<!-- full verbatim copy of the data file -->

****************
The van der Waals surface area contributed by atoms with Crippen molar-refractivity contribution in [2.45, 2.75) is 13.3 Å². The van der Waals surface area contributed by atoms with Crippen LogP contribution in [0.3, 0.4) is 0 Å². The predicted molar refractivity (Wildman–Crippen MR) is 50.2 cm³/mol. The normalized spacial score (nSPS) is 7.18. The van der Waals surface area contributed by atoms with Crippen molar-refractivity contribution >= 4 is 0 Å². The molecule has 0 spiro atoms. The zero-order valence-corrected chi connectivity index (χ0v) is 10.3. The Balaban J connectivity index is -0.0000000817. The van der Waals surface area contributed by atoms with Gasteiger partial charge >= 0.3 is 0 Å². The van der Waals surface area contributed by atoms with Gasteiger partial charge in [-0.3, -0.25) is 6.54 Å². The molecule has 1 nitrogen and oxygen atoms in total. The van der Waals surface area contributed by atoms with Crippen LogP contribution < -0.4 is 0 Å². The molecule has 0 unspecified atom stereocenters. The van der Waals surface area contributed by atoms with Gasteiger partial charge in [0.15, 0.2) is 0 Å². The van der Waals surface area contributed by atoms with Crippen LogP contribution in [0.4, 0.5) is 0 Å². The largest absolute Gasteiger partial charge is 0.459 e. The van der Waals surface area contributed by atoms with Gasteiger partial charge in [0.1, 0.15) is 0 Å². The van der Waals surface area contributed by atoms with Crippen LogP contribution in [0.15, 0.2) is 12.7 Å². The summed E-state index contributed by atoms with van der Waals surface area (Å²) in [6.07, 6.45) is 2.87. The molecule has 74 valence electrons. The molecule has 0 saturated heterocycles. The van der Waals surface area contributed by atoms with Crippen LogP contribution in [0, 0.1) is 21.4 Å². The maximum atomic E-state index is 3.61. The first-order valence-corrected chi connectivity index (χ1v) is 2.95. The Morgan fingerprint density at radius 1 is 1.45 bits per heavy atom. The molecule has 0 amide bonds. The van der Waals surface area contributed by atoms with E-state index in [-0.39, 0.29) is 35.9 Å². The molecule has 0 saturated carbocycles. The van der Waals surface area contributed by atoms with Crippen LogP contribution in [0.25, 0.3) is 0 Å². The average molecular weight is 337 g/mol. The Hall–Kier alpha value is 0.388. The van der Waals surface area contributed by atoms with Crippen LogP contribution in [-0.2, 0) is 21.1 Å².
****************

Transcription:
The van der Waals surface area contributed by atoms with Crippen molar-refractivity contribution in [2.45, 2.75) is 13.3 Å². The van der Waals surface area contributed by atoms with Crippen LogP contribution in [0.3, 0.4) is 0 Å². The predicted molar refractivity (Wildman–Crippen MR) is 50.2 cm³/mol. The normalized spacial score (nSPS) is 7.18. The van der Waals surface area contributed by atoms with Crippen molar-refractivity contribution >= 4 is 0 Å². The molecule has 0 spiro atoms. The zero-order valence-corrected chi connectivity index (χ0v) is 10.3. The Balaban J connectivity index is -0.0000000817. The van der Waals surface area contributed by atoms with Gasteiger partial charge >= 0.3 is 0 Å². The van der Waals surface area contributed by atoms with Gasteiger partial charge in [-0.3, -0.25) is 6.54 Å². The molecule has 1 nitrogen and oxygen atoms in total. The van der Waals surface area contributed by atoms with Crippen LogP contribution < -0.4 is 0 Å². The molecule has 0 unspecified atom stereocenters. The van der Waals surface area contributed by atoms with Gasteiger partial charge in [0.15, 0.2) is 0 Å². The van der Waals surface area contributed by atoms with Crippen LogP contribution in [0.4, 0.5) is 0 Å². The largest absolute Gasteiger partial charge is 0.459 e. The van der Waals surface area contributed by atoms with Gasteiger partial charge in [0.1, 0.15) is 0 Å². The van der Waals surface area contributed by atoms with Crippen LogP contribution in [0.15, 0.2) is 12.7 Å². The summed E-state index contributed by atoms with van der Waals surface area (Å²) in [6.07, 6.45) is 2.87. The molecule has 74 valence electrons. The molecule has 0 saturated heterocycles. The van der Waals surface area contributed by atoms with Crippen LogP contribution in [0, 0.1) is 21.4 Å². The maximum atomic E-state index is 3.61. The first-order valence-corrected chi connectivity index (χ1v) is 2.95. The Morgan fingerprint density at radius 1 is 1.45 bits per heavy atom. The molecule has 0 amide bonds. The van der Waals surface area contributed by atoms with E-state index in [-0.39, 0.29) is 35.9 Å². The molecule has 0 saturated carbocycles. The van der Waals surface area contributed by atoms with Crippen LogP contribution in [0.25, 0.3) is 0 Å². The average molecular weight is 337 g/mol. The Hall–Kier alpha value is 0.388. The van der Waals surface area contributed by atoms with Crippen LogP contribution in [-0.2, 0) is 21.1 Å².